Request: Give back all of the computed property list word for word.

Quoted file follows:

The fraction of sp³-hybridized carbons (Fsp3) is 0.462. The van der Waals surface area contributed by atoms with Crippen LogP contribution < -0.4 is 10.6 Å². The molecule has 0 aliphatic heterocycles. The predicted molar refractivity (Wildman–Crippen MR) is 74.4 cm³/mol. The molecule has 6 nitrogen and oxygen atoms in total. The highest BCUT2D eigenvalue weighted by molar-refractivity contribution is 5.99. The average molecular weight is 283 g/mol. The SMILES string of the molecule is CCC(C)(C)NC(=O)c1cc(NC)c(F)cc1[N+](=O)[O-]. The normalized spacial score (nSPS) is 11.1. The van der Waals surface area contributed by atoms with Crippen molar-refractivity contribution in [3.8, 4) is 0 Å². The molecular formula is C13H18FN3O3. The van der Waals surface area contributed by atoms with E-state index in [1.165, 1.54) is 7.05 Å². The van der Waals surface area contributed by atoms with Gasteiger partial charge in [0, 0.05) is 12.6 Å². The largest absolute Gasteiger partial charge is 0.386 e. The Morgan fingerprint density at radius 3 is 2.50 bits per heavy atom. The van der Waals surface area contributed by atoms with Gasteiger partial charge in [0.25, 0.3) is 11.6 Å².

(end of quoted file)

The fraction of sp³-hybridized carbons (Fsp3) is 0.462. The van der Waals surface area contributed by atoms with Crippen LogP contribution < -0.4 is 10.6 Å². The molecule has 0 aliphatic heterocycles. The predicted molar refractivity (Wildman–Crippen MR) is 74.4 cm³/mol. The molecule has 6 nitrogen and oxygen atoms in total. The highest BCUT2D eigenvalue weighted by molar-refractivity contribution is 5.99. The average molecular weight is 283 g/mol. The SMILES string of the molecule is CCC(C)(C)NC(=O)c1cc(NC)c(F)cc1[N+](=O)[O-]. The normalized spacial score (nSPS) is 11.1. The van der Waals surface area contributed by atoms with Crippen molar-refractivity contribution in [3.8, 4) is 0 Å². The molecular formula is C13H18FN3O3. The van der Waals surface area contributed by atoms with E-state index in [1.165, 1.54) is 7.05 Å². The van der Waals surface area contributed by atoms with Gasteiger partial charge in [0, 0.05) is 12.6 Å². The largest absolute Gasteiger partial charge is 0.386 e. The Morgan fingerprint density at radius 3 is 2.50 bits per heavy atom. The van der Waals surface area contributed by atoms with Gasteiger partial charge in [0.25, 0.3) is 11.6 Å².